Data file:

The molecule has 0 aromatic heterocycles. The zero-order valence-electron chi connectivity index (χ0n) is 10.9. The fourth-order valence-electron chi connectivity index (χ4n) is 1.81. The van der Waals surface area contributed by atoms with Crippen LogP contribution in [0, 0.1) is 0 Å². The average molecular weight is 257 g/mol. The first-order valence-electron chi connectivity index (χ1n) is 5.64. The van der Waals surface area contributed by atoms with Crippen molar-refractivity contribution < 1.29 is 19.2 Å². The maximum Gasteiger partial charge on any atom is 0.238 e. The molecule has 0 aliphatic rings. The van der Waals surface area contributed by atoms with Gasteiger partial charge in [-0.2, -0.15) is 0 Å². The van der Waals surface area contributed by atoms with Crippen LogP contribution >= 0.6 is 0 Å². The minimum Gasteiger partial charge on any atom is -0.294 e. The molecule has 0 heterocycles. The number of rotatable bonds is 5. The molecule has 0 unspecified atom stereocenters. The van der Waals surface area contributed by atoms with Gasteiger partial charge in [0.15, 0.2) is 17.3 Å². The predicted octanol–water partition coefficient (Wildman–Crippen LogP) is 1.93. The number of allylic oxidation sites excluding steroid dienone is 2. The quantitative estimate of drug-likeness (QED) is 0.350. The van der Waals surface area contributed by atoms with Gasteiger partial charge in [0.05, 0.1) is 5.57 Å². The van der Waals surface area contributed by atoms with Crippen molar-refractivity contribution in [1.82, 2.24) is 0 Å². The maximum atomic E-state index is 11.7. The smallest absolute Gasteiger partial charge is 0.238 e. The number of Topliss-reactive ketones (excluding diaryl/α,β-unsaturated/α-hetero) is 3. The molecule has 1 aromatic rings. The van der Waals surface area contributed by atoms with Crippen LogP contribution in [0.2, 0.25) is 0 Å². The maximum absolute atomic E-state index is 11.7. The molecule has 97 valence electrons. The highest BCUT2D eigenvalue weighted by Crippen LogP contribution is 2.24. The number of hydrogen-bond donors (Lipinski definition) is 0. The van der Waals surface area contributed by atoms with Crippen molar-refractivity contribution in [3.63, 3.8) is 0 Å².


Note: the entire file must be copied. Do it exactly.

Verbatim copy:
The molecule has 0 aromatic heterocycles. The zero-order valence-electron chi connectivity index (χ0n) is 10.9. The fourth-order valence-electron chi connectivity index (χ4n) is 1.81. The van der Waals surface area contributed by atoms with Crippen LogP contribution in [0, 0.1) is 0 Å². The average molecular weight is 257 g/mol. The first-order valence-electron chi connectivity index (χ1n) is 5.64. The van der Waals surface area contributed by atoms with Crippen molar-refractivity contribution < 1.29 is 19.2 Å². The maximum Gasteiger partial charge on any atom is 0.238 e. The molecule has 0 aliphatic rings. The van der Waals surface area contributed by atoms with Gasteiger partial charge in [-0.2, -0.15) is 0 Å². The van der Waals surface area contributed by atoms with Crippen LogP contribution >= 0.6 is 0 Å². The minimum Gasteiger partial charge on any atom is -0.294 e. The molecule has 0 heterocycles. The number of rotatable bonds is 5. The molecule has 0 unspecified atom stereocenters. The van der Waals surface area contributed by atoms with Gasteiger partial charge in [0.15, 0.2) is 17.3 Å². The predicted octanol–water partition coefficient (Wildman–Crippen LogP) is 1.93. The number of allylic oxidation sites excluding steroid dienone is 2. The quantitative estimate of drug-likeness (QED) is 0.350. The van der Waals surface area contributed by atoms with Gasteiger partial charge in [0.05, 0.1) is 5.57 Å². The van der Waals surface area contributed by atoms with Crippen molar-refractivity contribution in [1.82, 2.24) is 0 Å². The maximum atomic E-state index is 11.7. The smallest absolute Gasteiger partial charge is 0.238 e. The number of Topliss-reactive ketones (excluding diaryl/α,β-unsaturated/α-hetero) is 3. The molecule has 1 aromatic rings. The van der Waals surface area contributed by atoms with Crippen LogP contribution in [0.2, 0.25) is 0 Å². The maximum absolute atomic E-state index is 11.7. The molecule has 97 valence electrons. The highest BCUT2D eigenvalue weighted by Crippen LogP contribution is 2.24. The number of hydrogen-bond donors (Lipinski definition) is 0. The van der Waals surface area contributed by atoms with Crippen molar-refractivity contribution in [3.63, 3.8) is 0 Å².